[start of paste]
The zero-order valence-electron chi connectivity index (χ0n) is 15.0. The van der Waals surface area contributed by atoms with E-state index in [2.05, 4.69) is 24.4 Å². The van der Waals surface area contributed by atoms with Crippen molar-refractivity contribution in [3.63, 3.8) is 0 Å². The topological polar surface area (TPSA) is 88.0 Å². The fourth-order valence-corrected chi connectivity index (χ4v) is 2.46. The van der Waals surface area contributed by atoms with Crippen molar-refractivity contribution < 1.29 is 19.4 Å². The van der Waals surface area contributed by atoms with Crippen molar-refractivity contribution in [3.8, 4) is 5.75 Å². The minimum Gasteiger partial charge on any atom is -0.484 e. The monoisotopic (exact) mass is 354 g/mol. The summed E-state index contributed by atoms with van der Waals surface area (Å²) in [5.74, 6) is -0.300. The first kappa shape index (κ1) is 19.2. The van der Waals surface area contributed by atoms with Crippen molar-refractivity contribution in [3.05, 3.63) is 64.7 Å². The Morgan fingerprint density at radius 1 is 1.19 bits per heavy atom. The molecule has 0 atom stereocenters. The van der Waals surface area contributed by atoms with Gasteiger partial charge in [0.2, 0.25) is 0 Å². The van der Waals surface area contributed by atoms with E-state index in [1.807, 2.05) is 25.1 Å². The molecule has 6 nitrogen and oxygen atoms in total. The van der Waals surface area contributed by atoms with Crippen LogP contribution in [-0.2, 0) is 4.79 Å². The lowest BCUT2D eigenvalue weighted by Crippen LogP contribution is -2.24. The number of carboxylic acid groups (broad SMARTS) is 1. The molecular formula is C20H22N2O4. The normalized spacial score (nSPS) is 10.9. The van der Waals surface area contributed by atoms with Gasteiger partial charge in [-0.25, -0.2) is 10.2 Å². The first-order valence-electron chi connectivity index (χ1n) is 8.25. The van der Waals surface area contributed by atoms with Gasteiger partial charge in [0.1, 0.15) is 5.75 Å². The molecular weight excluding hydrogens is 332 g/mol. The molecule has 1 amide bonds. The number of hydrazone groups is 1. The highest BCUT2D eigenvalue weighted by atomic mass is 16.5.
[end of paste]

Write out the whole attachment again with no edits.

The zero-order valence-electron chi connectivity index (χ0n) is 15.0. The van der Waals surface area contributed by atoms with E-state index in [2.05, 4.69) is 24.4 Å². The van der Waals surface area contributed by atoms with Crippen molar-refractivity contribution in [3.63, 3.8) is 0 Å². The topological polar surface area (TPSA) is 88.0 Å². The fourth-order valence-corrected chi connectivity index (χ4v) is 2.46. The van der Waals surface area contributed by atoms with Crippen molar-refractivity contribution < 1.29 is 19.4 Å². The van der Waals surface area contributed by atoms with Crippen molar-refractivity contribution in [3.8, 4) is 5.75 Å². The minimum Gasteiger partial charge on any atom is -0.484 e. The monoisotopic (exact) mass is 354 g/mol. The summed E-state index contributed by atoms with van der Waals surface area (Å²) in [5.74, 6) is -0.300. The first kappa shape index (κ1) is 19.2. The van der Waals surface area contributed by atoms with Crippen molar-refractivity contribution in [3.05, 3.63) is 64.7 Å². The Morgan fingerprint density at radius 1 is 1.19 bits per heavy atom. The molecule has 0 atom stereocenters. The van der Waals surface area contributed by atoms with Gasteiger partial charge in [0.2, 0.25) is 0 Å². The van der Waals surface area contributed by atoms with E-state index in [1.807, 2.05) is 25.1 Å². The molecule has 6 nitrogen and oxygen atoms in total. The van der Waals surface area contributed by atoms with Crippen LogP contribution in [-0.2, 0) is 4.79 Å². The lowest BCUT2D eigenvalue weighted by Crippen LogP contribution is -2.24. The number of carboxylic acid groups (broad SMARTS) is 1. The molecular formula is C20H22N2O4. The normalized spacial score (nSPS) is 10.9. The van der Waals surface area contributed by atoms with Gasteiger partial charge in [-0.25, -0.2) is 10.2 Å². The first-order valence-electron chi connectivity index (χ1n) is 8.25. The van der Waals surface area contributed by atoms with Gasteiger partial charge in [0.1, 0.15) is 5.75 Å². The molecular weight excluding hydrogens is 332 g/mol. The molecule has 1 amide bonds. The number of hydrazone groups is 1. The highest BCUT2D eigenvalue weighted by atomic mass is 16.5.